Fly Fishing Runoff Can Mean Fish On

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Photo by Louis Cahill

Photo by Louis Cahill

by Johnny Spillane

Have you ever showed up at a river and found that instead of the crystal clear water you were expecting, you’re staring at chocolate milk?

Here in the Rocky Mountain this is a relatively common experience. It can happen for a number of reasons, huge rainstorms, someone doing river work above you or just your normal spring runoff. Don’t fret; while it might not be ideal, here are a few tips that can help you find some fish.

If the water is only slightly off color, you can basically use the same flies that you would if it was clear, just make everything a size or two larger. Instead of a size 18, put on a 16 or a 14. If that is not working, try adding a little bit more flash to your rig. We typically use flies with very little flash, but if the water is off color it can make a big difference in the amount of fish you stick just by changing to something that will reflect a little more light. If you were using a pheasant tail, try tying on a flash back pheasant tail and sometimes that is the only thing you will need to change.

If the water looks like chocolate milk, go big and go flashy.

Those size 22 zebra midges that you planned on tying to 6x, that aint gonna work. I like to tie on a large white zonker and dead drift it with some sort of big buggy stonefly like a Pats Rubber leg. In off color water, fish will lose some of their inhibitions and hit anything that they can see. You just have to make sure that they see it. This is also a great time to experiment with different streamers that make noise, anything that will help draw a fish towards you fly.

Fishing runoff can also be one of the best times to hit a river. If it is fully blown, it might be better to explore other options but if a river is on the downside of its peak flows and it is starting to clear up, fishing can be phenomenal. Fish that are spread out all over the river during normal flows will congregate in areas of softer water during runoff and usually if you find one fish, you find 20. When the river is really high, fish are often within a few feet of shore, so don’t just wade in and start casting, make sure you work the edges hard before venturing further out. Stoneflies and big buggy soft hackles in sizes 8 and 12-14 respectively are good options. Solitude makes a fly called the Tungsten Jig Soft Spot that can be deadly when the water is high.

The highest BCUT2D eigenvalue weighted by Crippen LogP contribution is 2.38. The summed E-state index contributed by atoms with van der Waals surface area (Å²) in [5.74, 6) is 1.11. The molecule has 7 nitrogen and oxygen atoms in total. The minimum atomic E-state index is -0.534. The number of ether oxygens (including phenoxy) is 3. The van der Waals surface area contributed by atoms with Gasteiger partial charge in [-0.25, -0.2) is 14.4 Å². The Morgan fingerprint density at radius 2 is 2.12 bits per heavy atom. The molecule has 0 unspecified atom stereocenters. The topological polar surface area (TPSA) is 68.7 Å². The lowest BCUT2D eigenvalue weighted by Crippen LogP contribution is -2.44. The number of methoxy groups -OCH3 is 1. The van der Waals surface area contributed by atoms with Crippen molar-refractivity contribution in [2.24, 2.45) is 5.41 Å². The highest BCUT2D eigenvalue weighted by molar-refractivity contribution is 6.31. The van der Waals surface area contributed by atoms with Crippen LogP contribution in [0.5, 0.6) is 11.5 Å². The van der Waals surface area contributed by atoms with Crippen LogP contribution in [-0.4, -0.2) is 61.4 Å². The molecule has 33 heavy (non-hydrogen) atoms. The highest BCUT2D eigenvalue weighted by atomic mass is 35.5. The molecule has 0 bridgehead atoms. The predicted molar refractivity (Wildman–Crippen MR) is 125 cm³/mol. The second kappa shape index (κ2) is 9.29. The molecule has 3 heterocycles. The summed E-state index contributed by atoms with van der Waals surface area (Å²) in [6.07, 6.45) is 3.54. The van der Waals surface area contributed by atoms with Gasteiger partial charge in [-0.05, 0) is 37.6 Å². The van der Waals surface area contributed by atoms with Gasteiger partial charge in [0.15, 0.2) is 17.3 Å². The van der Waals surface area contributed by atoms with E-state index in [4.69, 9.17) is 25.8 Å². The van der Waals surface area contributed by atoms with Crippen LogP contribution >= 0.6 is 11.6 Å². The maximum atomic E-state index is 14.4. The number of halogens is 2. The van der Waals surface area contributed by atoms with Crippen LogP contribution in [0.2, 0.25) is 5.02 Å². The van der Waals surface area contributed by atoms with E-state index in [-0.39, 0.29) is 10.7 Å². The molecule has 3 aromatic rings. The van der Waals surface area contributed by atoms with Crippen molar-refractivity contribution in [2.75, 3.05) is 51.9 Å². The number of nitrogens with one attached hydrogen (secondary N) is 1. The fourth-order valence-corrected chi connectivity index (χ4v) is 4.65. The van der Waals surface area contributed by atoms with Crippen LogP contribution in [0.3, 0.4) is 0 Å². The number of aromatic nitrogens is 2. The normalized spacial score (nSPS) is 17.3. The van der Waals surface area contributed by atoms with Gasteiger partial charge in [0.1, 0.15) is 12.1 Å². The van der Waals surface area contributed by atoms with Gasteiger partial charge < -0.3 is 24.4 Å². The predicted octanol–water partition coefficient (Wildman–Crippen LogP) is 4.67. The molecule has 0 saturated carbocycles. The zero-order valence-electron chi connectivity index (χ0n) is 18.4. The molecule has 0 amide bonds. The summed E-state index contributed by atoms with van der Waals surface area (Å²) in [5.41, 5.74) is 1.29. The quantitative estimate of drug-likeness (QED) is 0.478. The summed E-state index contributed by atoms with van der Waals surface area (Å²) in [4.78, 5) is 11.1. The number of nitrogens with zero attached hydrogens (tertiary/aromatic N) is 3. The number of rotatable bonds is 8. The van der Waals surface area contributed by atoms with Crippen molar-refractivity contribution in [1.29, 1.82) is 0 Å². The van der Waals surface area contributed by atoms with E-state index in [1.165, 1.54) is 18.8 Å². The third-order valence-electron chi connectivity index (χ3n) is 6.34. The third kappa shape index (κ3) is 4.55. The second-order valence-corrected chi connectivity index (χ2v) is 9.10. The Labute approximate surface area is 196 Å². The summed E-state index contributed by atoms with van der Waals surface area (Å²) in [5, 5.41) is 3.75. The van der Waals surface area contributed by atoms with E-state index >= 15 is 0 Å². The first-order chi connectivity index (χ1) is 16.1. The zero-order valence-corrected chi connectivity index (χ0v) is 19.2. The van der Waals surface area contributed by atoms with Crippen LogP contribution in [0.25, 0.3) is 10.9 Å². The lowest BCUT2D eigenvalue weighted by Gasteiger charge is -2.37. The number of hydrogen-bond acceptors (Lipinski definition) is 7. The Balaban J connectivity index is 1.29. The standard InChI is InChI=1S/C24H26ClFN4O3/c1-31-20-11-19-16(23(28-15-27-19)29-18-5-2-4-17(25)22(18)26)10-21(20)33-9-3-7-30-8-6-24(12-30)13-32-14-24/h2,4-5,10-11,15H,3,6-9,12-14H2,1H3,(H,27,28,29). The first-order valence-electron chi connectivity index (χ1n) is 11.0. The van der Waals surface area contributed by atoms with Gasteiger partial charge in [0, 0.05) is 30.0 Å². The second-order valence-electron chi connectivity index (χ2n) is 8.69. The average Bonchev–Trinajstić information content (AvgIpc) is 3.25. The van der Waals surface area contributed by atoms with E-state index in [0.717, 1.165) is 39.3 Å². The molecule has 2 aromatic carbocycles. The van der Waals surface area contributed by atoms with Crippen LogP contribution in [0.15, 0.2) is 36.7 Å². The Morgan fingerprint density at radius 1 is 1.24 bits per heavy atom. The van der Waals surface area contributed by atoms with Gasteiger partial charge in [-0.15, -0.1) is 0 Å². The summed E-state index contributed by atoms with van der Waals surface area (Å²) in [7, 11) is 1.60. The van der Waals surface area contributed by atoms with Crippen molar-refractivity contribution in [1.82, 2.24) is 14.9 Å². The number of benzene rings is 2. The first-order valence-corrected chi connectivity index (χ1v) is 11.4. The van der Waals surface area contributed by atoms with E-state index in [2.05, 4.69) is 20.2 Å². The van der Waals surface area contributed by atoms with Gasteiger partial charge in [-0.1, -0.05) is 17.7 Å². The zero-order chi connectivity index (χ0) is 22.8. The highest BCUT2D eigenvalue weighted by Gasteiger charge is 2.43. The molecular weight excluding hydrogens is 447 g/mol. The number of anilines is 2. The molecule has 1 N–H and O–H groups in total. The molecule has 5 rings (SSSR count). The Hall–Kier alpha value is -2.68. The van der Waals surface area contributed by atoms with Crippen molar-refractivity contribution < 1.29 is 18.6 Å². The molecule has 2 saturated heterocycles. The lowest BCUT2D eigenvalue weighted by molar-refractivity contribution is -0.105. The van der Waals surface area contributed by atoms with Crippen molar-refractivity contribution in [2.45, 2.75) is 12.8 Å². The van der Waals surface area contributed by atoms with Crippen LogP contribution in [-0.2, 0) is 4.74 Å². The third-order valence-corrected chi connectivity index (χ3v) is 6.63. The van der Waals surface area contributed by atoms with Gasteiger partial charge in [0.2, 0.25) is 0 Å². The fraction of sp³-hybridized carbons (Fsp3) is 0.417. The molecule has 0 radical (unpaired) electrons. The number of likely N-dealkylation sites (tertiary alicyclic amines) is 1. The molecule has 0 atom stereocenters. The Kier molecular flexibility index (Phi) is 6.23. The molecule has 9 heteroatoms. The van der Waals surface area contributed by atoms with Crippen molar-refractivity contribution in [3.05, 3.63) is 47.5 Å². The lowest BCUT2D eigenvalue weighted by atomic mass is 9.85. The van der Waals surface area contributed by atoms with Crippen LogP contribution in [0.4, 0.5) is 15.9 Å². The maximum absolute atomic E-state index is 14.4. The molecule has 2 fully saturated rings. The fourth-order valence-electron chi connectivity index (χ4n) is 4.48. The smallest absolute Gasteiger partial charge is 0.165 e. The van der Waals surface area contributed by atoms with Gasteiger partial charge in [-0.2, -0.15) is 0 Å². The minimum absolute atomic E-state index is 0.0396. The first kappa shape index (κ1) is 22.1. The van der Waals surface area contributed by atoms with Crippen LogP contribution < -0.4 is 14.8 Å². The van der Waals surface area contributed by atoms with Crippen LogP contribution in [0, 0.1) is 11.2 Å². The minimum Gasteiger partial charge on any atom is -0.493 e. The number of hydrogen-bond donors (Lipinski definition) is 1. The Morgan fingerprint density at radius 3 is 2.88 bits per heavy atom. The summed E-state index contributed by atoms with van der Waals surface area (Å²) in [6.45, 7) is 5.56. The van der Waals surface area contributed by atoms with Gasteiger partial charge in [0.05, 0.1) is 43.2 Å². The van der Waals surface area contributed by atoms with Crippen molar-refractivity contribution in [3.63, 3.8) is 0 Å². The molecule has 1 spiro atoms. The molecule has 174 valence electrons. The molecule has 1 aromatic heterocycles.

Remember that just because the river isn’t gin clear, the fish are still there and still eating and if you try some of these techniques, you can still have a phenomenal day on the water.

Tight lines,

Johnny Spillane

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4 thoughts on “Fly Fishing Runoff Can Mean Fish On

  1. This is really a good article . Especially if your fishing in Southern Missouri and Arkansas right now. The fish are always there, and they have to eat. We’ve just got to find them !

  2. Runoff is my favorite time of year to fish on the Roaring Fork near Aspen! Most of the year I have to fish 5x tippets on the Upper Roaring Fork but when it turns to chocolate soup I love to throw 2x and big flies. Every year I have my most productive days during peak runoff in June. The best part is I usually have the place to myself. Love the article.

  3. I just came back from a great trip with high water creek conditions in Northern California. Water that should be 200 CFS is 800 CFS. The first thing to know is high water years are good for the fish. When the water is high and rushing through the shrubs on the banks the fish have more access to food and more shelter from predators. The key to catching a lot of fish in those conditions is knowing the fish are going to hold in key locations: under bank shrubs and trees, the bottom of deep runs, near boulders and slack water seams. You must get your flies to them! Learn to adjust your weights and line depths. Learn to side cast under trees! You will never get those monster fish unless you fish like a predator.

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